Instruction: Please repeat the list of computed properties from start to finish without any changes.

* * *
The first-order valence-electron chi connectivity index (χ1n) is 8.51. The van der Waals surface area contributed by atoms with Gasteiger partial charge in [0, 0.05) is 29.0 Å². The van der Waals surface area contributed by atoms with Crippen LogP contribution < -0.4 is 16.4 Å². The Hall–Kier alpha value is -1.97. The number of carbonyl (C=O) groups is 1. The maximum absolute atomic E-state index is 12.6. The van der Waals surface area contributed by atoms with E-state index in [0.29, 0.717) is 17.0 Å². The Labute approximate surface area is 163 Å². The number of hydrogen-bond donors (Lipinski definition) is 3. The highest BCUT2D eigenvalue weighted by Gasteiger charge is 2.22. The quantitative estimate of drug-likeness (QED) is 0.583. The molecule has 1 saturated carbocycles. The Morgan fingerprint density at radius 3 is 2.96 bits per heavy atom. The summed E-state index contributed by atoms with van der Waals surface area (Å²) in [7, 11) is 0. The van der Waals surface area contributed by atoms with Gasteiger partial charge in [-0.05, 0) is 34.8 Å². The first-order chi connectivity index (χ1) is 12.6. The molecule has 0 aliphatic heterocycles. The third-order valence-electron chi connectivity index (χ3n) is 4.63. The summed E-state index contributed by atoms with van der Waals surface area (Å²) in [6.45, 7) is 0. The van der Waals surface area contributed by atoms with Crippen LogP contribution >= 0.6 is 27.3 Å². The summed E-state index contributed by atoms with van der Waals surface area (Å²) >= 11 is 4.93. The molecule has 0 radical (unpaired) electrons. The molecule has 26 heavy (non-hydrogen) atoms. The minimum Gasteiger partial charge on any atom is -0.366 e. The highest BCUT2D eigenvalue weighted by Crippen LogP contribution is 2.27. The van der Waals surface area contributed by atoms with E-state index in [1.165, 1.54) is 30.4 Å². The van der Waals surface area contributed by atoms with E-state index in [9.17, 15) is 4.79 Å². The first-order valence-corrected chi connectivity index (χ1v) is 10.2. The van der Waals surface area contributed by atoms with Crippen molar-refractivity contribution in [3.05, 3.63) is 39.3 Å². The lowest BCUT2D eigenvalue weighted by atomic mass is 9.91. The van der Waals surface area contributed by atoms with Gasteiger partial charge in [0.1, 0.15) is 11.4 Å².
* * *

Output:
The first-order valence-electron chi connectivity index (χ1n) is 8.51. The van der Waals surface area contributed by atoms with Gasteiger partial charge in [0, 0.05) is 29.0 Å². The van der Waals surface area contributed by atoms with Crippen LogP contribution < -0.4 is 16.4 Å². The Hall–Kier alpha value is -1.97. The number of carbonyl (C=O) groups is 1. The maximum absolute atomic E-state index is 12.6. The van der Waals surface area contributed by atoms with E-state index in [0.29, 0.717) is 17.0 Å². The Labute approximate surface area is 163 Å². The number of hydrogen-bond donors (Lipinski definition) is 3. The highest BCUT2D eigenvalue weighted by Gasteiger charge is 2.22. The quantitative estimate of drug-likeness (QED) is 0.583. The molecule has 1 saturated carbocycles. The Morgan fingerprint density at radius 3 is 2.96 bits per heavy atom. The summed E-state index contributed by atoms with van der Waals surface area (Å²) in [7, 11) is 0. The van der Waals surface area contributed by atoms with Gasteiger partial charge in [-0.05, 0) is 34.8 Å². The first-order chi connectivity index (χ1) is 12.6. The molecule has 0 aliphatic heterocycles. The third-order valence-electron chi connectivity index (χ3n) is 4.63. The summed E-state index contributed by atoms with van der Waals surface area (Å²) in [6.45, 7) is 0. The van der Waals surface area contributed by atoms with Crippen LogP contribution >= 0.6 is 27.3 Å². The summed E-state index contributed by atoms with van der Waals surface area (Å²) >= 11 is 4.93. The molecule has 0 radical (unpaired) electrons. The molecule has 26 heavy (non-hydrogen) atoms. The minimum Gasteiger partial charge on any atom is -0.366 e. The highest BCUT2D eigenvalue weighted by Crippen LogP contribution is 2.27. The van der Waals surface area contributed by atoms with E-state index in [1.165, 1.54) is 30.4 Å². The van der Waals surface area contributed by atoms with E-state index in [9.17, 15) is 4.79 Å². The first-order valence-corrected chi connectivity index (χ1v) is 10.2. The van der Waals surface area contributed by atoms with Crippen molar-refractivity contribution in [3.05, 3.63) is 39.3 Å². The lowest BCUT2D eigenvalue weighted by atomic mass is 9.91. The van der Waals surface area contributed by atoms with Gasteiger partial charge in [0.1, 0.15) is 11.4 Å².